Inflammation Appears to Be Linked to Lung Cancer

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ROCKVILLE, Md. -- Some patients may be at greater risk of lung cancer because of variations in genes involved in inflammatory responses, researchers here said.

ROCKVILLE, Md., July 5 -- Some patients may be at greater risk of lung cancer because of variations in genes involved in inflammatory responses, researchers here said.

The finding may help explain how smoking tobacco -- a major environmental risk factor for lung cancer -- actually leads to the disease, according to a report published in the July 1 issue of Cancer Research.

Variations in the genes for interleukin 1-beta, interleukin 1-alpha, granulocyte macrophage colony stimulating factor, and peroxisome proliferator-activated factor-delta were associated with an increased risk of lung cancer, said Eric Engels, M.D., of the National Cancer Institute, and colleagues at M.D. Anderson Cancer Center in Houston.

Their findings come from a case-control study involving 3,283 volunteers -- including 1,553 with lung cancer.

The researchers studied a panel of 59 single nucleotide polymorphisms (or SNPs) in 37 genes involved in the inflammation pathway and found five that were significantly linked to lung cancer.

But of the five, only a mutation in the gene for interleukin 1-beta -- dubbed C3954T -- was deemed highly likely to be a true risk factor, the researchers said.

As part of their statistical analysis, Dr. Engels and colleagues calculated both significance and false positive report probabilities.

While all of the associations found were significant -- although the significance was borderline in the case of granulocyte macrophage colony stimulating factor -- only the C3954T variation had a low false positive report probability (of 0.148).

The C3954T variation was associated with a 27% increase in the risk of lung cancer, the researchers found. The odds ratio was 1.27, with a 95% confidence interval from 1.10 to 1.47, which was significant at P=0.001.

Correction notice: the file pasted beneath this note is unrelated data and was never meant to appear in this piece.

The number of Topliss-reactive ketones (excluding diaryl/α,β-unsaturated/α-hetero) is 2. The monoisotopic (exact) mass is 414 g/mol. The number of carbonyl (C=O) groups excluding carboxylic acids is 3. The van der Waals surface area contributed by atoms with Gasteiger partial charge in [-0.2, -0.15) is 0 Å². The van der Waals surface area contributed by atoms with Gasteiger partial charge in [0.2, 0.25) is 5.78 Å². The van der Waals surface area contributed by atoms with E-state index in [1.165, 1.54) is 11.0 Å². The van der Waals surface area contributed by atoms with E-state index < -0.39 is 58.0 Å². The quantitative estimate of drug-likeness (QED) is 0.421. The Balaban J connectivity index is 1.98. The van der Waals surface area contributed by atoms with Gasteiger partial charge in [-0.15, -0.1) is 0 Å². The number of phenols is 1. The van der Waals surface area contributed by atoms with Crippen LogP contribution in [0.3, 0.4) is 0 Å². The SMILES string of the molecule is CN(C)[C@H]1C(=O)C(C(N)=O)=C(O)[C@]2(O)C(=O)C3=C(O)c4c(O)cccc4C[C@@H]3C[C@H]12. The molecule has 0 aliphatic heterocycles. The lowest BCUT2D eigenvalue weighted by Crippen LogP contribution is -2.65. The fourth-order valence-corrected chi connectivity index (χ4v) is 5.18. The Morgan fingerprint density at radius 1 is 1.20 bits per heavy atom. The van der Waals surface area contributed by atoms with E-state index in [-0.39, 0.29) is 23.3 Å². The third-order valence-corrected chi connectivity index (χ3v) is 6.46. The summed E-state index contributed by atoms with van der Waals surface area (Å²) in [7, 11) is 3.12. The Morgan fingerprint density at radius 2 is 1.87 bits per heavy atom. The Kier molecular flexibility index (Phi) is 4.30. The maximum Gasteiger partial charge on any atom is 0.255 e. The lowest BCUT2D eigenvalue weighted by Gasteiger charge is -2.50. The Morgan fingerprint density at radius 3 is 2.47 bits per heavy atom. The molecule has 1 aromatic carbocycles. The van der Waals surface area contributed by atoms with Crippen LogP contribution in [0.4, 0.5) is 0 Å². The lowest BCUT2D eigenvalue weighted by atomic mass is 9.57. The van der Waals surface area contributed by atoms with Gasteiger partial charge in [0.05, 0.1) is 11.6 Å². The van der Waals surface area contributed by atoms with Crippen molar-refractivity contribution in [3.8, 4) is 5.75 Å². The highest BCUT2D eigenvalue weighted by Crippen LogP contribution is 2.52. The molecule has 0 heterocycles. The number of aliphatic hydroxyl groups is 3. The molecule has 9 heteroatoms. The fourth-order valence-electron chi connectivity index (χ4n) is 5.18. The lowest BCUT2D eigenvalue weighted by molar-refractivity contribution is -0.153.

Moreover, when the analysis was restricted to heavy smokers among the cases and controls, the odds ratio became 1.59 (with a 95% confidence interval from 1.28 to 1.97), which was significant at P=0.00002 and had a false positive report probability of 0.004.

Two variations on the gene for interleukin 1-alpha were also significantly associated with risk increases of 18% and 22%, but the false positive report probabilities were higher.

"Our findings help explain how heavy smoking, for example, combines with a genetic predisposition to create a besieged environment within the lungs," Dr. Engels said. "Essentially, sustained inflammation alters the microenvironment of the lung tissue, damaging cells and altering DNA."

Interestingly, the interleukin 1-beta mutation C3954T does not cause a change in the amino acid structure of the protein, the researchers said, but it may affect levels of gene transcription or translation.

To test the effect of some of the variations in combination, the researchers also analyzed so-called haplotypes of the SNPs on the genes for both interleukin proteins.

Only one haplotype -- containing the C3954T mutation but the wild-type form of the other genes -- was significantly associated with an increased risk of cancer. The odds ratio was 1.80 with a 95% confidence interval from 1.25 to 2.59.

Since the mutation actually makes no change, one explanation for the increased risk, the researcher said, might be that the C3954T mutation is linked with another mutation that increases risk but was unmeasured in this study.

The study's strengths include its large size and the large number of genetic variations that could be analyzed. The large number of polymorphisms, however, is also a weakness, since it increases the possibility that chance will be responsible for some associations.

"A better understanding of the risks involving inflammation will lead to a better understanding of cancer prevention," Dr. Engels said.